Twelve weeks of sprint interval training increases peak cardiac output in previously untrained individuals Academic Article uri icon

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abstract

  • INTRODUCTION: Sprint interval training (SIT), characterized by brief bouts of 'supramaximal' exercise interspersed with recovery periods, increases peak oxygen uptake ([Formula: see text]) despite a low total exercise volume. Per the Fick principle, increased [Formula: see text] is attributable to increased peak cardiac output ([Formula: see text]) and/or peak arterio-venous oxygen difference (a-vO2diff). There are limited and equivocal data regarding the physiological basis for SIT-induced increases in [Formula: see text], with most studies lasting ≤ 6 weeks. PURPOSE: To determine the effect of 12 weeks of SIT on [Formula: see text], measured using inert gas rebreathing, and the relationship between changes in [Formula: see text] and [Formula: see text]. METHODS: 15 healthy untrained adults [6 males, 9 females; 21 ± 2 y (mean ± SD)] performed 28 ± 3 training sessions. Each session involved a 2-min warm-up at 50 W, 3 × 20-s 'all-out' cycling bouts (581 ± 221 W) interspersed with 2-min of recovery, and a 3-min cool-down at 50 W. RESULTS: Measurements performed before and after training showed that 12 weeks of SIT increased [Formula: see text] (17.0 ± 3.7 vs 18.1 ± 4.6 L/min, p = 0.01, partial η2 = 0.28) and [Formula: see text] (2.63 ± 0.78 vs 3.18 ± 1.1 L/min, p < 0.01, partial η2 = 0.58). The changes in these two variables were correlated (r2 = 0.46, p < 0.01). Calculated peak a-vO2diff also increased after training (154 ± 22 vs 174 ± 23 ml O2/L; p < 0.01) and was correlated with the change in [Formula: see text] (r2 = 0.33, p = 0.03). Exploratory analyses revealed an interaction (p < 0.01) such that [Formula: see text] increased in male (+ 10%, p < 0.01) but not female participants (+ 0.6%, p = 0.96), suggesting potential sex-specific differences. CONCLUSION: Twelve weeks of SIT increased [Formula: see text] by 6% in previously untrained participants and the change was correlated with the larger 21% increase in [Formula: see text].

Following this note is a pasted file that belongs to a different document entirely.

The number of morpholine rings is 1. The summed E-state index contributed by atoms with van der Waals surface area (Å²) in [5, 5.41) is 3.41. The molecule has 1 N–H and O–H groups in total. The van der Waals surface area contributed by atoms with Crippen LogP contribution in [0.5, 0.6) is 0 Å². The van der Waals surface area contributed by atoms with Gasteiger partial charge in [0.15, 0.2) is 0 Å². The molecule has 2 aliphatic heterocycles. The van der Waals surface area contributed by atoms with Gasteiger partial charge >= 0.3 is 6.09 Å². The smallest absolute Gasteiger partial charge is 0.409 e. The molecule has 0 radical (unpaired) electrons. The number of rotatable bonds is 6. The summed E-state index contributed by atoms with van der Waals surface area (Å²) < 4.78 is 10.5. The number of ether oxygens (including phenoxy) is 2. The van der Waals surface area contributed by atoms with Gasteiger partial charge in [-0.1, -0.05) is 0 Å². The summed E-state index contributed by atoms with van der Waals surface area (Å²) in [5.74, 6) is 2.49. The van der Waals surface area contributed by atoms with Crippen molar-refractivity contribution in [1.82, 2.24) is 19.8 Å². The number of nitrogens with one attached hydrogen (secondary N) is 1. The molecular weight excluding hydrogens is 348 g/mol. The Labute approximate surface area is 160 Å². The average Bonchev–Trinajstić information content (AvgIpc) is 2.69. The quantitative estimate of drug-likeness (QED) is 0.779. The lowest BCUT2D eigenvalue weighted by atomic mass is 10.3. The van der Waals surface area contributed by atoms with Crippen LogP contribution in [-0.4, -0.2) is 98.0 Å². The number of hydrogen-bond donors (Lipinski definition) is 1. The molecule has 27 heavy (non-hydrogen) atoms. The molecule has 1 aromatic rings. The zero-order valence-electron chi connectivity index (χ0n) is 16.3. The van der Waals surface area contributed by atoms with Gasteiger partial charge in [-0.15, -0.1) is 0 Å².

publication date

  • September 2021